You may have read in the news recently that Surrey Satellite Technology Ltd (SSTL) were awarded a grant to build a “technology demonstration satellite” or TechDemoSat-1.
If not you can read this here.
What is fascinating and encouraging, not only from a Corvos Astro Engineering point-of-view, is that this is a satellite built primarily to test out UK technologies in space…
In other words this a satellite with the sole purpose to get flight heritage for new technologies and ideas.
A second and equally encouraging aspect of TDS-1 is that there is an emphasis on fast turnaround, simple, low-power and cost technology for each of the prospective payloads.
At times this can seem at odds with the regular practice of ‘over-engineering’ everything on space missions. This practice is often born of a combination of trying to manage risk through requirements and paradoxically actually running away from risk and not being realistic by using requirements as a ‘catch-all’.
Does TechDemoSat represent a fresh, fast and uniquely British approach to space missions?
The European Space Agency regular dominates science missions in Europe for the obvious reason that they are the primary agency and developer and many of the missions are seen to be cutting-edge and worth bidding for by primes and suppliers.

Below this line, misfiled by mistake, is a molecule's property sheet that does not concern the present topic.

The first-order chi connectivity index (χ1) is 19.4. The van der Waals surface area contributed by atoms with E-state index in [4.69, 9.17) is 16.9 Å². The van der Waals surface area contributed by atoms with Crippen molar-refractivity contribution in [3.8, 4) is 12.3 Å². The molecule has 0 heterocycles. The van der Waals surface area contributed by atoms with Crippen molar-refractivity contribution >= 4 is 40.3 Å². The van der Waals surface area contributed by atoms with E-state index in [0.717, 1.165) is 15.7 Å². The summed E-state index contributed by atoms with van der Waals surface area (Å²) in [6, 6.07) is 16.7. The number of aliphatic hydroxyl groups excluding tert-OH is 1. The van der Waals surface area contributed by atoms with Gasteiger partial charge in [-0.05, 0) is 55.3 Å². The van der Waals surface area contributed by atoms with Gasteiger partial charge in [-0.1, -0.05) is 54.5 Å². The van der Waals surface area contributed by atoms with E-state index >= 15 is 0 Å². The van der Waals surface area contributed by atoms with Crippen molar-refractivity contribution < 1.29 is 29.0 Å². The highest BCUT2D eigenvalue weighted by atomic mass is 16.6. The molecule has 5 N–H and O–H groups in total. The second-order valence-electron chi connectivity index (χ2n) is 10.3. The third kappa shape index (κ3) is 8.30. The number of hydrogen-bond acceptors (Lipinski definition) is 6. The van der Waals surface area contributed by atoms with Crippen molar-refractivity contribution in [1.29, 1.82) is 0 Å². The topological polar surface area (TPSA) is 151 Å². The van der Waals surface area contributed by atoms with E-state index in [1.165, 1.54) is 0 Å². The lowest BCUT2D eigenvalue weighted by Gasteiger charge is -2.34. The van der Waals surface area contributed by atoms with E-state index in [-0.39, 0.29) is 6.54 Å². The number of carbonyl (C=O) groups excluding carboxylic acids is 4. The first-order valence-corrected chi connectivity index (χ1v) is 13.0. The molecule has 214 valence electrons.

But with these missions often comes a lot of requirement specifications, well-meaning and useful as they are, but at odds with a fast, lean, ‘really get to the mission needs approach’.
It is not a fault of a person or people; more a group-think that the only way to build satellites is to issue long trains of requirements. And follow that with long meetings ticking boxes and concentrating on minutiae.
This often delays the process and over-complicates the technology instead of having a satellite with quickly-built and tested technology that has a chance at getting into space and getting some priceless flight heritage!
So for one thing it’s good to see a UK satellite being built to test technologies quickly. It is reminiscent of the STRV programs that were performed at DERA in Farnborough (now QinetiQ Ltd)
It’s also good that it will be (hopefully) built, tested and flown quickly…to grasp the opportunity and to provide real data and answers to that crucial demand made of any space technology:
Does it actually work in space?
Good luck to TechDemoSat and SSTL! We’ll be watching.